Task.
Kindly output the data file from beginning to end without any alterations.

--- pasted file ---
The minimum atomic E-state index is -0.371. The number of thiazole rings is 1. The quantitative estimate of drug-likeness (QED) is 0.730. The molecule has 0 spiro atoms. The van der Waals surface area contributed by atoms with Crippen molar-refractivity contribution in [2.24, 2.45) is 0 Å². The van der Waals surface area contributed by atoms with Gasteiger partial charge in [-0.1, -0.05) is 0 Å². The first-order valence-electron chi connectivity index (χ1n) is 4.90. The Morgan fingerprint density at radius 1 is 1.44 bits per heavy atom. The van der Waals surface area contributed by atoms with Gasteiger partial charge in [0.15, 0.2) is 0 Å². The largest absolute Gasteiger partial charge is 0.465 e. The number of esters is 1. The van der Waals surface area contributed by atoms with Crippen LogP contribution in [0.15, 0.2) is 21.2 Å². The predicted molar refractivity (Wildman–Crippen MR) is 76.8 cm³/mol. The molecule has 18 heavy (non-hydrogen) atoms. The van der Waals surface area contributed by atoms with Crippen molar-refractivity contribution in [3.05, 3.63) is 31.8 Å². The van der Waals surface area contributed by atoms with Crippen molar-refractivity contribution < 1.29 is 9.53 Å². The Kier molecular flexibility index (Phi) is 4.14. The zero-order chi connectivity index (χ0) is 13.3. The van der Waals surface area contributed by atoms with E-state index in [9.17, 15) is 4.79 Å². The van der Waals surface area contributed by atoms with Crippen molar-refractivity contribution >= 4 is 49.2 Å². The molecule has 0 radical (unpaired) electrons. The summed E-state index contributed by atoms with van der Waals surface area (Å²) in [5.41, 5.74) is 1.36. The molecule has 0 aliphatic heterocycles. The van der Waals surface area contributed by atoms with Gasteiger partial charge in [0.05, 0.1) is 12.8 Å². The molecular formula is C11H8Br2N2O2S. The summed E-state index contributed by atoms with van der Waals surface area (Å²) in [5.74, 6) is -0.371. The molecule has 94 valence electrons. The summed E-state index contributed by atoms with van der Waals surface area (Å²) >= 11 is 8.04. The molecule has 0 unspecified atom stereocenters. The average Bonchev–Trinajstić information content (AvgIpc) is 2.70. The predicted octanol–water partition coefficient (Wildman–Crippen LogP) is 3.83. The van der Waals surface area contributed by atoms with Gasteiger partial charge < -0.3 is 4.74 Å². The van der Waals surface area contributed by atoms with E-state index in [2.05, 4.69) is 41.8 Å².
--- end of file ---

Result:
The minimum atomic E-state index is -0.371. The number of thiazole rings is 1. The quantitative estimate of drug-likeness (QED) is 0.730. The molecule has 0 spiro atoms. The van der Waals surface area contributed by atoms with Crippen molar-refractivity contribution in [2.24, 2.45) is 0 Å². The van der Waals surface area contributed by atoms with Gasteiger partial charge in [-0.1, -0.05) is 0 Å². The first-order valence-electron chi connectivity index (χ1n) is 4.90. The Morgan fingerprint density at radius 1 is 1.44 bits per heavy atom. The van der Waals surface area contributed by atoms with Gasteiger partial charge in [0.15, 0.2) is 0 Å². The largest absolute Gasteiger partial charge is 0.465 e. The number of esters is 1. The van der Waals surface area contributed by atoms with Crippen LogP contribution in [0.15, 0.2) is 21.2 Å². The predicted molar refractivity (Wildman–Crippen MR) is 76.8 cm³/mol. The molecule has 18 heavy (non-hydrogen) atoms. The van der Waals surface area contributed by atoms with Crippen molar-refractivity contribution in [3.05, 3.63) is 31.8 Å². The van der Waals surface area contributed by atoms with Crippen molar-refractivity contribution < 1.29 is 9.53 Å². The Kier molecular flexibility index (Phi) is 4.14. The zero-order chi connectivity index (χ0) is 13.3. The van der Waals surface area contributed by atoms with E-state index in [9.17, 15) is 4.79 Å². The van der Waals surface area contributed by atoms with Crippen molar-refractivity contribution >= 4 is 49.2 Å². The molecule has 0 radical (unpaired) electrons. The summed E-state index contributed by atoms with van der Waals surface area (Å²) in [5.41, 5.74) is 1.36. The molecule has 0 aliphatic heterocycles. The van der Waals surface area contributed by atoms with Gasteiger partial charge in [0.05, 0.1) is 12.8 Å². The molecular formula is C11H8Br2N2O2S. The summed E-state index contributed by atoms with van der Waals surface area (Å²) in [5.74, 6) is -0.371. The molecule has 94 valence electrons. The summed E-state index contributed by atoms with van der Waals surface area (Å²) >= 11 is 8.04. The molecule has 0 unspecified atom stereocenters. The average Bonchev–Trinajstić information content (AvgIpc) is 2.70. The predicted octanol–water partition coefficient (Wildman–Crippen LogP) is 3.83. The van der Waals surface area contributed by atoms with Gasteiger partial charge < -0.3 is 4.74 Å². The van der Waals surface area contributed by atoms with E-state index in [2.05, 4.69) is 41.8 Å².